After much research I finally gave Enid an official estimate and a time scale which would see completion at the beginning of January. A few weeks in, and it became clear that due to other factors, this was wildly optimistic, so again I made it clear to Enid that the project was likely to overrun, but that I could deliver minimum functionality (not everything, but enough to ensure the site was up and running and the growers could list flowers and she'd be able to sell her flowers) by end of January. I told her at that point that given the delay, I wouldn't be at all offended if she wanted to go with someone else, and encouraged her to look into it.

She didn't. End of January was fine, as long as she'd be up and running well before Valentine's day.

And mid January, I had a site up with the minimum functionality agreed upon in place. Enid sent messages to my wife, complaining that I didn't know what I was doing and that the site was horrible and I wasn't doing any of the things they asked. But she glossed over the subject when talking directly to me.

That's red flag number 5: Enid's not talking to me, she's complaining "behind my back", as if that would help.

In actual fact, the issue was that the look of the site was off, and it was off because it hadn't been passed over to a graphic designer, as I'd told her it'd need to be. Functionally, the bare minimum was there, and she could do what she said she needed from day 1, which was list things and have them show on the site. We got Jason on the phone - I spoke to him for the first time at that point - had a very constructive session, Jason put together some graphics (Enid explained to me that he's not a graphic designer, but he does work in the field and have a good eye), I spent a day or two matching the designs, put them out, and switched on the site.

And was told to switch it off again. It spent a week or two in limbo, I spent the time on the remaining functionality, and then I got messages from Enid who told me she showed the website to some friends, who laughed at it and said it was amateurish and told me I'd done a lousy job.

Red flag number 6: at this point, none of it is making sense. Enid knows the look of the site was dictated by Enid and Jason, I just implemented what they asked for, and who are these mysterious friends? Is anyone really making these claims?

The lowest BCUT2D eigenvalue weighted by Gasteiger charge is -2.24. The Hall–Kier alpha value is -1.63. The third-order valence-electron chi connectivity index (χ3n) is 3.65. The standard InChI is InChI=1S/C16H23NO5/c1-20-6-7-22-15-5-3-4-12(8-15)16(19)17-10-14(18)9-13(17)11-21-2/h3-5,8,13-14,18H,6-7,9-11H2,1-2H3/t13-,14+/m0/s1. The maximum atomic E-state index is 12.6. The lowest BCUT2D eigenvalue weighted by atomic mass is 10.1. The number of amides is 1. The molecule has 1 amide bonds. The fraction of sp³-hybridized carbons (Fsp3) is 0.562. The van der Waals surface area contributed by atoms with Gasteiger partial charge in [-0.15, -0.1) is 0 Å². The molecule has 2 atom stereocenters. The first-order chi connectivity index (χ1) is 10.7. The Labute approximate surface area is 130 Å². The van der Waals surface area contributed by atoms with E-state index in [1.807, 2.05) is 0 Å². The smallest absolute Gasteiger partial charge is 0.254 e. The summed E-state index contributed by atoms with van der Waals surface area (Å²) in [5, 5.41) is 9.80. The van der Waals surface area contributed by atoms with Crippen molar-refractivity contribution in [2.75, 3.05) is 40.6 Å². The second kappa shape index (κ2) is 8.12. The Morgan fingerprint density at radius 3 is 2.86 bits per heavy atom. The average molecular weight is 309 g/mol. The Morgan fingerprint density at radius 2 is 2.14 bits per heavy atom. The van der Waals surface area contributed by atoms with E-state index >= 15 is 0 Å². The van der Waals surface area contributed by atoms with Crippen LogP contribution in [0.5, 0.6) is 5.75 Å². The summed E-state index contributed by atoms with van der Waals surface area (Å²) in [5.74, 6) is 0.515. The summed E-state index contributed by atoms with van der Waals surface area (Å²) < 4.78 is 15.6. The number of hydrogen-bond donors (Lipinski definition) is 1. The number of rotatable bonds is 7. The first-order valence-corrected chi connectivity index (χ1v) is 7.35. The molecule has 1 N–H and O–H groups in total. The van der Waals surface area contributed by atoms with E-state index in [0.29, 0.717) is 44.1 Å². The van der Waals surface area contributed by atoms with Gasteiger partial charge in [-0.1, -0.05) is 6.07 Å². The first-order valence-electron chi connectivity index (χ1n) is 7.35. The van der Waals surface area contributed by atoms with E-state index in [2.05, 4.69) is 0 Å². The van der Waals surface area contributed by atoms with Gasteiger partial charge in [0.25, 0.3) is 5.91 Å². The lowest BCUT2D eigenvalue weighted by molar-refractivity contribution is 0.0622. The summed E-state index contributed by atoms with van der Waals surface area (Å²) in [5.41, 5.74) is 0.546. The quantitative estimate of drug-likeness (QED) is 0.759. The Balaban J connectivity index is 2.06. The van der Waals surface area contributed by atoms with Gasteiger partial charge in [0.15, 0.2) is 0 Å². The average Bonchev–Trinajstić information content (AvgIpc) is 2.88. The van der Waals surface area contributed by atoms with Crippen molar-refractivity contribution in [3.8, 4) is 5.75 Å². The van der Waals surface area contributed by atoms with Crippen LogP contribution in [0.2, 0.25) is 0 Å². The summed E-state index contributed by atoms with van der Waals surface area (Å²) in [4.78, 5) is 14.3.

So we had another meeting, Jason played around with some design ideas, sent them to me, I implemented them, had some suggestions of my own, we got them all implemented and a few days later, beginning of February, I was finally allowed to turn on the site. There wasn't much traffic (well, there wasn't any), and my friends at Google were kind enough to give my business a $100 credit towards advertising, so I spent the next couple of weeks doing SEO work, and spending my $100 on advertising Enid's site. Well, that's what friends are for. I asked Enid to do various things, from contacting friendly businesses in the same industry and asking them to link to us, to setting up her blog. In the end, I did the latter, and wrote a couple of articles to get the ball rolling.

The money ran out, and hits were still low, as you'd expect. Looking at Google Webmaster, we're still getting maybe 30-40 impressions per day, which are not translating to many hits, but that itself is much higher than it was a few days ago. And last Tuesday, the bomb dropped.

Enid sent me a message saying, essentially, that her lack of sales were all my fault, that if I'd gotten the website out earlier then... well, she didn't say, but she implied the entire site was a disaster and a waste of time, and, oh, Jason had been saying I'm totally unprofessional and so on.